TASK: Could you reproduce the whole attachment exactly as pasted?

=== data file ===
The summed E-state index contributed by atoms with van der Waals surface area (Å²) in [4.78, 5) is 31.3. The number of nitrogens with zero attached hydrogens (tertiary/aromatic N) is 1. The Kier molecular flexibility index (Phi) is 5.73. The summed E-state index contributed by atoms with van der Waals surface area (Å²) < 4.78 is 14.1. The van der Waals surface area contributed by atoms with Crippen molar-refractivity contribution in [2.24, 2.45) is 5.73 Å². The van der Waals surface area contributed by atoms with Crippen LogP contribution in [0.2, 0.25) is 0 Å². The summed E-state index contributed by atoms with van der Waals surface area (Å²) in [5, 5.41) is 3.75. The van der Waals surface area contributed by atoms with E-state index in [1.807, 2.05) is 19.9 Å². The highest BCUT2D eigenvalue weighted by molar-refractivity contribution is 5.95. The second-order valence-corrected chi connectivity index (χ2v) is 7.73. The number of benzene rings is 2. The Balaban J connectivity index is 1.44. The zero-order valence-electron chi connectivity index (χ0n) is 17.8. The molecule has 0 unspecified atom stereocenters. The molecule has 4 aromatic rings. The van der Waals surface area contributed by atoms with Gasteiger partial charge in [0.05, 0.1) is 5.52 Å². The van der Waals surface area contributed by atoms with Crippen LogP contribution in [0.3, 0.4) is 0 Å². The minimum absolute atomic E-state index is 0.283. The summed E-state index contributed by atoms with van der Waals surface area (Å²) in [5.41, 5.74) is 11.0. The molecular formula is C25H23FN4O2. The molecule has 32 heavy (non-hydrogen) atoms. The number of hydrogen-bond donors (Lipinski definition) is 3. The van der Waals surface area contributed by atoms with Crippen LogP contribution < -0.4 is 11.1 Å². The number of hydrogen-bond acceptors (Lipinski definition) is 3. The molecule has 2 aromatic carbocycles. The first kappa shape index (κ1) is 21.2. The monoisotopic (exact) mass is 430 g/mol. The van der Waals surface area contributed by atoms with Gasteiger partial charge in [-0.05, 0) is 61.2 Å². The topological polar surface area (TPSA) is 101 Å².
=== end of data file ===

The summed E-state index contributed by atoms with van der Waals surface area (Å²) in [4.78, 5) is 31.3. The number of nitrogens with zero attached hydrogens (tertiary/aromatic N) is 1. The Kier molecular flexibility index (Phi) is 5.73. The summed E-state index contributed by atoms with van der Waals surface area (Å²) < 4.78 is 14.1. The van der Waals surface area contributed by atoms with Crippen molar-refractivity contribution in [2.24, 2.45) is 5.73 Å². The van der Waals surface area contributed by atoms with Crippen LogP contribution in [0.2, 0.25) is 0 Å². The summed E-state index contributed by atoms with van der Waals surface area (Å²) in [5, 5.41) is 3.75. The van der Waals surface area contributed by atoms with E-state index in [1.807, 2.05) is 19.9 Å². The highest BCUT2D eigenvalue weighted by molar-refractivity contribution is 5.95. The second-order valence-corrected chi connectivity index (χ2v) is 7.73. The number of benzene rings is 2. The Balaban J connectivity index is 1.44. The zero-order valence-electron chi connectivity index (χ0n) is 17.8. The molecule has 0 unspecified atom stereocenters. The molecule has 4 aromatic rings. The van der Waals surface area contributed by atoms with Gasteiger partial charge in [0.05, 0.1) is 5.52 Å². The van der Waals surface area contributed by atoms with Crippen LogP contribution in [0.3, 0.4) is 0 Å². The minimum absolute atomic E-state index is 0.283. The summed E-state index contributed by atoms with van der Waals surface area (Å²) in [5.41, 5.74) is 11.0. The molecular formula is C25H23FN4O2. The molecule has 32 heavy (non-hydrogen) atoms. The number of hydrogen-bond donors (Lipinski definition) is 3. The van der Waals surface area contributed by atoms with Crippen LogP contribution < -0.4 is 11.1 Å². The number of hydrogen-bond acceptors (Lipinski definition) is 3. The molecule has 2 aromatic carbocycles. The first kappa shape index (κ1) is 21.2. The monoisotopic (exact) mass is 430 g/mol. The van der Waals surface area contributed by atoms with Gasteiger partial charge in [-0.05, 0) is 61.2 Å². The topological polar surface area (TPSA) is 101 Å².